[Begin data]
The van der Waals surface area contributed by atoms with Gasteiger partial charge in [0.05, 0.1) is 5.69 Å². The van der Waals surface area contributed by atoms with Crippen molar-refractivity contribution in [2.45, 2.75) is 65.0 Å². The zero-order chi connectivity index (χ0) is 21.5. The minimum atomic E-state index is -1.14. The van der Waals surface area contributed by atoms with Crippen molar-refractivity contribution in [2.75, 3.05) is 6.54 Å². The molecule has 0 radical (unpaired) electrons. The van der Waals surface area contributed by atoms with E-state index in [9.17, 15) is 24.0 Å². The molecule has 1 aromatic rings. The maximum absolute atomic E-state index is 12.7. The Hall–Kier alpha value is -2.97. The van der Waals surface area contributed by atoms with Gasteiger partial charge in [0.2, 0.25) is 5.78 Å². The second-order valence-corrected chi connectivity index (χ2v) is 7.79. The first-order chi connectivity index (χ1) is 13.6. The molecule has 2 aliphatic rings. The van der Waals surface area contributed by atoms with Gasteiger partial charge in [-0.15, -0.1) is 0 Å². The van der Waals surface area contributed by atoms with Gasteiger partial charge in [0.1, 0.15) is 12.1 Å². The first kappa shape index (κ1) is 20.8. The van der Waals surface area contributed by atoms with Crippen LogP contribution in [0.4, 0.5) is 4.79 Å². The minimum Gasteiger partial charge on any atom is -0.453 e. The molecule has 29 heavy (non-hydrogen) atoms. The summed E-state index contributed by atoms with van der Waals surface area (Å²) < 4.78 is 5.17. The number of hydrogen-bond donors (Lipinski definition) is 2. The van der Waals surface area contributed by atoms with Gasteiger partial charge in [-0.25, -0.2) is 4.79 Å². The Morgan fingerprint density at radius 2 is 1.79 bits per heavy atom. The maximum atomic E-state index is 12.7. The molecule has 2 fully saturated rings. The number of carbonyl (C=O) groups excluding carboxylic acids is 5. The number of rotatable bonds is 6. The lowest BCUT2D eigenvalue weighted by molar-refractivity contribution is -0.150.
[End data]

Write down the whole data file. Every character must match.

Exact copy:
The van der Waals surface area contributed by atoms with Gasteiger partial charge in [0.05, 0.1) is 5.69 Å². The van der Waals surface area contributed by atoms with Crippen molar-refractivity contribution in [2.45, 2.75) is 65.0 Å². The zero-order chi connectivity index (χ0) is 21.5. The minimum atomic E-state index is -1.14. The van der Waals surface area contributed by atoms with Crippen molar-refractivity contribution in [2.75, 3.05) is 6.54 Å². The molecule has 0 radical (unpaired) electrons. The van der Waals surface area contributed by atoms with E-state index in [9.17, 15) is 24.0 Å². The molecule has 1 aromatic rings. The maximum absolute atomic E-state index is 12.7. The Hall–Kier alpha value is -2.97. The van der Waals surface area contributed by atoms with Gasteiger partial charge in [0.2, 0.25) is 5.78 Å². The second-order valence-corrected chi connectivity index (χ2v) is 7.79. The first-order chi connectivity index (χ1) is 13.6. The molecule has 2 aliphatic rings. The van der Waals surface area contributed by atoms with Gasteiger partial charge in [-0.15, -0.1) is 0 Å². The van der Waals surface area contributed by atoms with Gasteiger partial charge in [0.1, 0.15) is 12.1 Å². The first kappa shape index (κ1) is 20.8. The van der Waals surface area contributed by atoms with Crippen LogP contribution in [0.4, 0.5) is 4.79 Å². The minimum Gasteiger partial charge on any atom is -0.453 e. The molecule has 29 heavy (non-hydrogen) atoms. The summed E-state index contributed by atoms with van der Waals surface area (Å²) < 4.78 is 5.17. The number of hydrogen-bond donors (Lipinski definition) is 2. The van der Waals surface area contributed by atoms with Gasteiger partial charge in [-0.25, -0.2) is 4.79 Å². The Morgan fingerprint density at radius 2 is 1.79 bits per heavy atom. The maximum atomic E-state index is 12.7. The molecule has 2 fully saturated rings. The number of carbonyl (C=O) groups excluding carboxylic acids is 5. The number of rotatable bonds is 6. The lowest BCUT2D eigenvalue weighted by molar-refractivity contribution is -0.150.